Considering what great material the filmmakers had to work with, Manny, the new documentary on eight-weight-class Filipino world boxing champion Manny Pacquiao, should have been a sure-fire KO. Instead of delivering the haymakers fans would have loved to see, however, the film ended up pulling its punches all the way through, resulting in a thoroughly unsatisfying experience that barely scratches the surface of both the man and the sport.
On its face, Manny ticks all the right boxes for a sports documentary. A poor Filipino kid from the gutter is forced to box from a young age to put food on the family table, and in the process develops a talent and ferocity that would take him to the very top of the sport. Amid the career highs (such as his superstar-making pummeling of Oscar de la Hoya in 2008) and lows (his KO loss to Juan Manuel Marquez in 2012, for instance) there are celebrity interviews and “rare” public and behind-the-scenes footage, all with the familiar voice of Liam Neeson narrating the script.
But despite an explosive start highlighting Pacquiao’s knockout loss to Marquez, Manny soon settles into conventional documentary mode and begins to skim over the stuff that would have made the film fascinating. It touches on all the things we already know about Pacquiao’s life outside of his major fights — the humble beginnings, the rise through the weight ranks, the movies and singing that came with the stardom, the foray into politics, and the apparent “religious awakening” he would experience a few years ago — but without ever getting to the “good stuff” simmering beneath the surface.
Yes, it was cool to see highlights of his training and big fights — Barrera, Morales, De la Hoya, Hatton, Cotto, Margarito, Marquez — in high definition, and it was fun to see celebrities like Mark Wahlberg, Jeremy Piven and Jimmy Kimmel talk about him, but all of these things felt superficial.
I wanted to see more footage of Manny’s daily life; I wanted to hear more about the dirty business of boxing and the disputes between his promoter Top Rank and Golden Boy; I wanted to hear about all the venomous groupies that feed of his money and all the cash he literally gives away; I wanted more depth on Manny’s dark side — the gambling and the drinking and the womanizing. It would be unfair to say the film completely ignores these issues, though it barely takes more than a jab at them. The approach by directors Leon Gast (who won the Oscar for the Ali documentary When We Were Kings) and Ryan Moore was to just touch upon all the touchy things and gloss over them quickly before moving onto the more positive aspects of Manny’s existence.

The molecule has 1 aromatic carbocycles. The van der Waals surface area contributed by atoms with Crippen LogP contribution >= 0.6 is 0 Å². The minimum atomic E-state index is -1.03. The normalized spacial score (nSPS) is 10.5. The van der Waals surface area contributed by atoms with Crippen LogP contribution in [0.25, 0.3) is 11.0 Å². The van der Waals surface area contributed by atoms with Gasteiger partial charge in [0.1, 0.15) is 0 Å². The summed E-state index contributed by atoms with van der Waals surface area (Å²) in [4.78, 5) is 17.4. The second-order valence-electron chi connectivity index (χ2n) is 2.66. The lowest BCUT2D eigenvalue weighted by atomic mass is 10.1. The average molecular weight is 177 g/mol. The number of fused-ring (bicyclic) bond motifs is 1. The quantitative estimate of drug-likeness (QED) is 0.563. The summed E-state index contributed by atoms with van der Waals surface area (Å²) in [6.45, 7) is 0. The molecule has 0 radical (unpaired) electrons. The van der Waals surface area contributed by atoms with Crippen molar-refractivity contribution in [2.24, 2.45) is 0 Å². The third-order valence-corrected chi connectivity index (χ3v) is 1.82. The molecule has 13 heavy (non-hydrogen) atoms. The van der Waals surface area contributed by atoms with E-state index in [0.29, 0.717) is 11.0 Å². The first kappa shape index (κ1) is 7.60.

The best parts of the movie are when we see people close to Manny talk about him, from adviser Michael Koncz and ex-conditioning coach Alex Ariza to his long-time coach Freddie Roach and promoter Bob Arum. The bits with the most emotion actually all involve Pacquiao’s wife Jinkee, the only person who appears to be giving it to the viewers straight. But unfortunately, these flashes of genuine insight into Pacquiao are few and far between.
Perhaps it’s because I already know too much about Pacquiao for Manny to teach me anything new. To be honest, even the 24/7 documentaries produced by HBO before each Pacquiao fight offer more about he subject than this documentary. I just think the film would have been so much more interesting had it dared to venture deeper into things such as Alex Ariza’s unceremonious dumping from Pacquiao’s team and the subsequent feud he developed with Roach and Koncz (not discussed at all), questioning how and what really caused the negotiations with Floyd Mayweather Jr to break down multiple times (nothing apart from a couple of clips anyone could have dug up on YouTube), and some sort of definitive statement about all the allegations of performance enhancing drugs (the elephant in the room).
Even the chronological depiction of Pacquiao’s career missed important chunks. Although the footage is out there, the film ignores Pacquiao’s earlier losses before Morales and his world title fights at the lighter weight class, and completely skips his less inspiring bouts against Joshua Clottey and Shane Mosley. I know it’s hard to follow every bout of Pacquiao’s long career, but pretending that some important events of his life don’t even exist makes me question the filmmakers’ objectivity and decision-making.
At the end of the day, Manny is a film that’s more hagiography than documentary. It feels like it has been made by the same people who follow Pacquiao around all day telling him how great he is (they’re what netizens described as “Pactards”). Pacquiao is an interesting, charismatic sportsman who deserves a better biography than what he got here, and this was never more apparent when listening him spew out the awkward lines they wrote for him at the end of the movie.
Having said all that, Manny remains in a position to succeed because of Pacquiao’s immense popularity and fortunate timing — as the long-awaited showdown between him and Mayweather appears to be getting somewhere at last. Maybe after they finally do fight each other someone else can make a more compelling documentary that can do Manny Pacquaio justice.
2 stars out of 5